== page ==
by any means
|The date on the cheque.|
|Electronically (e-transfer, credit card, PayPal, etc.)||The date the contributor initiates the transaction. If the transaction is post-dated, the contribution is made on the date specified by the contributor.|
- On December 23, 2019, Lucy goes to the registered association's office and gives a cheque in the amount of $300, dated for the previous day. The financial agent deposits the cheque on January 10, 2020. The contribution is made on December 23, 2019. The financial agent issues a receipt for 2019, and the amount counts toward Lucy's 2019 contribution limit.
- Hassim makes an e-transfer to the registered association on December 23, 2019, but the financial agent does not process the amount until January 10, 2020. The contribution is made on December 23, 2019. The financial agent issues a receipt for 2019, and the amount counts toward Hassim's 2019 contribution limit.
- The financial agent receives a cheque from Janelle in the mail on January 5, 2020. The cheque is dated December 28, 2019, and the postmark on the envelope is December 30, 2019. The contribution is made on December 30, 2019. The financial agent issues a receipt for 2019, and the amount counts toward Janelle's 2019 contribution limit.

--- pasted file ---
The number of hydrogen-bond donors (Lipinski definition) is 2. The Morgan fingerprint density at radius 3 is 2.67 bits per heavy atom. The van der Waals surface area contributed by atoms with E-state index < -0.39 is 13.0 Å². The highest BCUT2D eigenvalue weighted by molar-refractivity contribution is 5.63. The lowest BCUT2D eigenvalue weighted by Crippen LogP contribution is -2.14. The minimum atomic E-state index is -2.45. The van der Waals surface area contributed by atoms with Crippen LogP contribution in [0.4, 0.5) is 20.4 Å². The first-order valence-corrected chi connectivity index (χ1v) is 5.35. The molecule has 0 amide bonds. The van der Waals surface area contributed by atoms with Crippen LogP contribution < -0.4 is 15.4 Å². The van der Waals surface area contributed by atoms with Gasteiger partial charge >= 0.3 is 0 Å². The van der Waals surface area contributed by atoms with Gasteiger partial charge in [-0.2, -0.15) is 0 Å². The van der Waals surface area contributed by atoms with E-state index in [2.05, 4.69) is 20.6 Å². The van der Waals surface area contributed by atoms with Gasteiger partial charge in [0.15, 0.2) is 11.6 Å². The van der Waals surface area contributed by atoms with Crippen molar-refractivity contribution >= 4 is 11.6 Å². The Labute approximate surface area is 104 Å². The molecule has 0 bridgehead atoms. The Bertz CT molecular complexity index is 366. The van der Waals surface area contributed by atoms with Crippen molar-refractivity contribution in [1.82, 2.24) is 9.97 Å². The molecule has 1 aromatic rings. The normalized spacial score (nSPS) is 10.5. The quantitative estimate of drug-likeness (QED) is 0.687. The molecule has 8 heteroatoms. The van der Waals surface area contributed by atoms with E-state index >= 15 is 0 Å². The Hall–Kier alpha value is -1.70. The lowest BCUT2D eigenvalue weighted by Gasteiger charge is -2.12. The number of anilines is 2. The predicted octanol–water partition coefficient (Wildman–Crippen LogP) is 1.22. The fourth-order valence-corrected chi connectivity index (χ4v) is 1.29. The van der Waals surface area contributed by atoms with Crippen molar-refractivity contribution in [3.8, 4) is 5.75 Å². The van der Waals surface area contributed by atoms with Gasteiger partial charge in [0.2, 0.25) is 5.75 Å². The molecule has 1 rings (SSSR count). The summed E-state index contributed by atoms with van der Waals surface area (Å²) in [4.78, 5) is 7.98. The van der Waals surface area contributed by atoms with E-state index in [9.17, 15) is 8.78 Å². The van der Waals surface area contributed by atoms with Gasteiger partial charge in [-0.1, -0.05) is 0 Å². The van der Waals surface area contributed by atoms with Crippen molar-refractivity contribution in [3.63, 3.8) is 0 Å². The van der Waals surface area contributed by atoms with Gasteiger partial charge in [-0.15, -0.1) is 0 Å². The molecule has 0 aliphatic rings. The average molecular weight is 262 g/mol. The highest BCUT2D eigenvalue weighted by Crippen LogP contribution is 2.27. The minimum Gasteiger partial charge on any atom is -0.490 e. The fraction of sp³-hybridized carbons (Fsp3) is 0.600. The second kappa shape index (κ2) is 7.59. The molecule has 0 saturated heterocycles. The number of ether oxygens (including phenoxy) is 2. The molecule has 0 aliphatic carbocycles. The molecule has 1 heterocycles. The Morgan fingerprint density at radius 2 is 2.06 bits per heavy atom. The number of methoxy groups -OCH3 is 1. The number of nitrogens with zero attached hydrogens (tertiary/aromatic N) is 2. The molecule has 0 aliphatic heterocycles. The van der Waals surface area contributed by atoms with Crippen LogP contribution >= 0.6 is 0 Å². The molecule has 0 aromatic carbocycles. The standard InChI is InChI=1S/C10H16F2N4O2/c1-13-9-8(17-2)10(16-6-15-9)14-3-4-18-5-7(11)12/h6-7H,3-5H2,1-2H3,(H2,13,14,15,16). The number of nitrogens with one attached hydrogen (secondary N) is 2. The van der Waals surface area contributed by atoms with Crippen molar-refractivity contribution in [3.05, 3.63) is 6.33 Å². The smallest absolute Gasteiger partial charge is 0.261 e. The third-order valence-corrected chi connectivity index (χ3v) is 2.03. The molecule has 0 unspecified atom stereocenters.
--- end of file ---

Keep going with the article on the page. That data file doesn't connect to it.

- The financial agent receives a cheque from Andrew and deposits it in the registered association's bank account. A few days later, when checking the account online, the financial agent notices that the bank has charged the account a fee because the cheque did not have sufficient funds. No contribution has been made and the bank charge is an expense. If Andrew issues a new cheque later, the contribution is made on the date associated with the new contribution.
Recording anonymous contributions
If anonymous contributions of $20 or less are collected during an event related to the association, the financial agent or an authorized electoral district agent has to record:
- a description of the function at which the contributions were collected
- the date of the function